Citizens make the city

Interview with Carlos Santos by Alex Godson

Carlos Santos is the Resilience Manager at Braga’s Human Power Hub, which, as the city’s new centre for social innovation that was officially opened today, aims to boost social entrepreneurship in the city.

Following Braga’s involvement in the Urbact project, ‘boosting social innovation’, in which the city’s representatives learned about social innovation in many other cities, and after a successful funding application through the European Social Fund, the city decided to capitalise on its knowledge by creating a new way of promoting social innovation through offering support to start ups.

In the words of the city’s mayor, Ricardo Rio, “we have created an incubator of social innovation projects, the human power hub, which aims to develop initiatives that meet the current challenges of society.”

So, Carlos, what is the Human Power Hub all about?

The Human Power Hub is a social innovation centre, but a disruptive one.

For us, social innovation is about systematic change, it’s when you find a problem and when you are able to fix that problem on a long term basis. We are asking people to identify social problems that are affecting society and we are finding a way to make a change. And social impact is connected.

We are also working in a different way, we are not working with impact in the abstract, and we are experimenting with things like social currency. So, we are asking citizens to define problems that could exist in Braga, not only in the urban area, but also in the rural areas of the municipality and we are trying to empower them in different kinds of ways to think about different possibilities to address the same problem. We support these people to build start-ups with social impact orientation to solve the problems they themselves have identified.

Great, so how does this work?

We are very focussed on the quadruple helix, so the whole concept was designed under the quadruple helix theory, which brings in citizens through the range of discussion.

We are working as well with organisations from the third sector, so we are working with organisations that have the responsibility to deal with people who are handicapped, who work with people with mental health problems, people who work with questions connected to unemployment, with migrants, with refugees, and we offer a kind of entrepreneurial model to them.

What we are doing at the moment is trying to identify opportunities to create social businesses with impact.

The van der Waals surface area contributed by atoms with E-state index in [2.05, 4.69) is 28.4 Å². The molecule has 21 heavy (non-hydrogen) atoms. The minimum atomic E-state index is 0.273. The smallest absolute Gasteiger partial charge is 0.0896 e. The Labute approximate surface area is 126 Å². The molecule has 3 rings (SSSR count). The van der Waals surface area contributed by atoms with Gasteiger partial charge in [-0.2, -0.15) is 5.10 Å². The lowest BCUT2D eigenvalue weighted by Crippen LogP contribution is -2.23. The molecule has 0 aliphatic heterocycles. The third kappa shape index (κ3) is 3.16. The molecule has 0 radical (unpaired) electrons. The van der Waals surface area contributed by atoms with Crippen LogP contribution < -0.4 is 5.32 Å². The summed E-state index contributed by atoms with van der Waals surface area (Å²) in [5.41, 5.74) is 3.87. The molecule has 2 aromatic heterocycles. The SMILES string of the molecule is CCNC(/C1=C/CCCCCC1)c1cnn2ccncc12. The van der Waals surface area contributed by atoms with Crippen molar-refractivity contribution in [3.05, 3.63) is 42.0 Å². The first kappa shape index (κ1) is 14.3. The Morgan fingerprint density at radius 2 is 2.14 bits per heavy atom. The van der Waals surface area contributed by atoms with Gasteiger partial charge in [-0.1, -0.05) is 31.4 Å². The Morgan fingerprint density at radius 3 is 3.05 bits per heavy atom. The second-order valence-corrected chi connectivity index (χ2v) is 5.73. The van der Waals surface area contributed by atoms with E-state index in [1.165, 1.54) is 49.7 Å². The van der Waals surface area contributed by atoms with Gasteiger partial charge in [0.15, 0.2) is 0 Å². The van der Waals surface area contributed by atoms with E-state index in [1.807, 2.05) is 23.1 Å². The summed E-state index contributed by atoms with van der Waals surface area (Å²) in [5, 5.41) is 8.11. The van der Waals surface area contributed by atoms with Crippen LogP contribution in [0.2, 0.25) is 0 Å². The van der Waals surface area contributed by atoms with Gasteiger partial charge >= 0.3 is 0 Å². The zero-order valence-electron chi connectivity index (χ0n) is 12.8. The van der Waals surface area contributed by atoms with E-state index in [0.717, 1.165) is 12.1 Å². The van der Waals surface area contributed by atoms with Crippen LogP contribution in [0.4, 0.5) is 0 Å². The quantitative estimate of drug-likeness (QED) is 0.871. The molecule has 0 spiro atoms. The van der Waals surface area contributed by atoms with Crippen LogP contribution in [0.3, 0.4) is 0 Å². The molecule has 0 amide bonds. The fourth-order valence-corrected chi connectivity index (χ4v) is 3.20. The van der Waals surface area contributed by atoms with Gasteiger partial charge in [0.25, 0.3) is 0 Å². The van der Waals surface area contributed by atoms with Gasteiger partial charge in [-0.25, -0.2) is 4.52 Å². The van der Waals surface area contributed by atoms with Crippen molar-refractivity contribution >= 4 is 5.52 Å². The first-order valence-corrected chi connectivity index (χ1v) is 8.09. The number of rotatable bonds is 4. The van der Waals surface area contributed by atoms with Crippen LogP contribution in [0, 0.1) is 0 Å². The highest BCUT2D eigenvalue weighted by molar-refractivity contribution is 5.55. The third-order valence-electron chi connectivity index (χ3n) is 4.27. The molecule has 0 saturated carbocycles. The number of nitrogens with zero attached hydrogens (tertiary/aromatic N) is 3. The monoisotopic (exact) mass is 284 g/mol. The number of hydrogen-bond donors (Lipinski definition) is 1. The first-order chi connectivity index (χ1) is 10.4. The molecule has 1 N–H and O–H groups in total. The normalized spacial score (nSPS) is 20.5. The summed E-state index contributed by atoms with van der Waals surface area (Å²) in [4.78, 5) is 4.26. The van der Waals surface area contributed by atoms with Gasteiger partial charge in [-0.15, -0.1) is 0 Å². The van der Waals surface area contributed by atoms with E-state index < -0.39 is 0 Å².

For example, we have the Red Cross in Braga that has a shop where they are collecting clothes that people are not using anymore. They give jobs to people to develop a talent in tailoring, and then they are reselling these clothes that were repaired by these people.

Then there is another company, shoelution, that collects shoes people are not wearing any more. They are recovering the shoes, personalising and then selling them again.

Another one, BeCoffee, uses leftovers from coffee to make composite materials that can substitute plastic.

What does it mean for Braga when it describes itself as a ‘youth city’ and how does this fit in with the idea of the Human Power Hub?

The situation is really demanding for young people nowadays, all of them with a college degree and no job opportunities. If our young people do not have job opportunities, who is going to pay taxes in cities, who will buy houses and renovate houses that are falling down, who is going to attract investment and business. So, we are focussed in the Human Power Hub on young people that are between 23 and 30 years old. Many of them are very well qualified, and many of them, are not at work.

And our young people are an asset. If we don’t have a strategy to involve them for example on impact, to help solve social problems, you are sending away your best asset to do this.

If we can change a generations’ mindset, we will change the way we experience social problems, the way we build impact, so I really think we need to change the paradigm about working with young people

Why should citizens care about this?

It’s not only about voting one time in four years and expecting someone to solve the problems, we need to start from the bottom up, so if citizens are not aware about the difficulties, they will not mobilise and without people’s mobilisation it’s impossible for our politicians to solve things. You need to involve citizens in requests.

The city is taking a participative approach in many sectors. For example, we have a participative budget. Every year citizens can propose actions to be held under the municipality and get some basic to do it.

In the Human Power Hub our bootcamp is an accelerator programme to work with citizens….we selected entrepreneurs that might have a good idea but who need to work better on the business plan, maybe they need to focus on what is the problem they really want to address…The most important thing is for them to understand what impact means and what is the difference between having a start-up that is focussed on profit and a start-up that is focussed on impact.

It’s different models, in one you are trying to capture value and in the other you are showing value, and this means the business plans are different. You are not talking about start-ups that will fundraise millions, no, we are talking about start-ups that will work with microcredit systems to work on the territory and fix problems that we all have.

Find out more here.

Alex Godson Eurocities Writer